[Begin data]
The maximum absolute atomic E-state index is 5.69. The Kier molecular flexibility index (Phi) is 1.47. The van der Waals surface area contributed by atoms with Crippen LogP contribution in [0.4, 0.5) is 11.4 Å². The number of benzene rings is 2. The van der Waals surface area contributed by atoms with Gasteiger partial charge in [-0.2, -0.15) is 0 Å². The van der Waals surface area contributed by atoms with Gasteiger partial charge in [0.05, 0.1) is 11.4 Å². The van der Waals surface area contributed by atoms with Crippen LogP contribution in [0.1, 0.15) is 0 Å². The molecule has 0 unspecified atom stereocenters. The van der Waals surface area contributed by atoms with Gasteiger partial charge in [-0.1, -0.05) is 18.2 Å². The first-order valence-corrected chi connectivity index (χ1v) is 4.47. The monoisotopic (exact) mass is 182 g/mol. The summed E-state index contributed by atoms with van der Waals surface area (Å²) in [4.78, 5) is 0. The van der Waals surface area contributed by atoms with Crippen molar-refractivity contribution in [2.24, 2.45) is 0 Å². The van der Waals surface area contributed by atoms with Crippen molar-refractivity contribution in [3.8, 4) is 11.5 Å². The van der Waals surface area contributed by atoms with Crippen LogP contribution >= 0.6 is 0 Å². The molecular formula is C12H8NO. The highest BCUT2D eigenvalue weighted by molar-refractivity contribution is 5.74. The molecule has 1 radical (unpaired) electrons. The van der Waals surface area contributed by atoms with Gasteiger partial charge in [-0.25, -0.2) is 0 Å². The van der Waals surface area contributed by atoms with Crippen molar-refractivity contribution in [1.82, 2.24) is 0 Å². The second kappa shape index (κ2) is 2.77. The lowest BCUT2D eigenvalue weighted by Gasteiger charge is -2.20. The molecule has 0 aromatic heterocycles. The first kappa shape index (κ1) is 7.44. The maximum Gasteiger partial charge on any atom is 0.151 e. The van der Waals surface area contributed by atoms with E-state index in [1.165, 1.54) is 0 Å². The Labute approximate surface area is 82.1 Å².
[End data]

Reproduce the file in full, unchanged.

The maximum absolute atomic E-state index is 5.69. The Kier molecular flexibility index (Phi) is 1.47. The van der Waals surface area contributed by atoms with Crippen LogP contribution in [0.4, 0.5) is 11.4 Å². The number of benzene rings is 2. The van der Waals surface area contributed by atoms with Gasteiger partial charge in [-0.2, -0.15) is 0 Å². The van der Waals surface area contributed by atoms with Gasteiger partial charge in [0.05, 0.1) is 11.4 Å². The van der Waals surface area contributed by atoms with Crippen LogP contribution in [0.1, 0.15) is 0 Å². The molecule has 0 unspecified atom stereocenters. The van der Waals surface area contributed by atoms with Gasteiger partial charge in [-0.1, -0.05) is 18.2 Å². The first-order valence-corrected chi connectivity index (χ1v) is 4.47. The monoisotopic (exact) mass is 182 g/mol. The summed E-state index contributed by atoms with van der Waals surface area (Å²) in [4.78, 5) is 0. The van der Waals surface area contributed by atoms with Crippen molar-refractivity contribution in [2.24, 2.45) is 0 Å². The van der Waals surface area contributed by atoms with Crippen molar-refractivity contribution in [3.8, 4) is 11.5 Å². The van der Waals surface area contributed by atoms with Crippen LogP contribution >= 0.6 is 0 Å². The molecular formula is C12H8NO. The highest BCUT2D eigenvalue weighted by molar-refractivity contribution is 5.74. The molecule has 1 radical (unpaired) electrons. The van der Waals surface area contributed by atoms with Gasteiger partial charge in [-0.25, -0.2) is 0 Å². The van der Waals surface area contributed by atoms with Crippen molar-refractivity contribution in [1.82, 2.24) is 0 Å². The second kappa shape index (κ2) is 2.77. The lowest BCUT2D eigenvalue weighted by Gasteiger charge is -2.20. The molecule has 0 aromatic heterocycles. The first kappa shape index (κ1) is 7.44. The maximum Gasteiger partial charge on any atom is 0.151 e. The van der Waals surface area contributed by atoms with E-state index in [1.165, 1.54) is 0 Å². The Labute approximate surface area is 82.1 Å².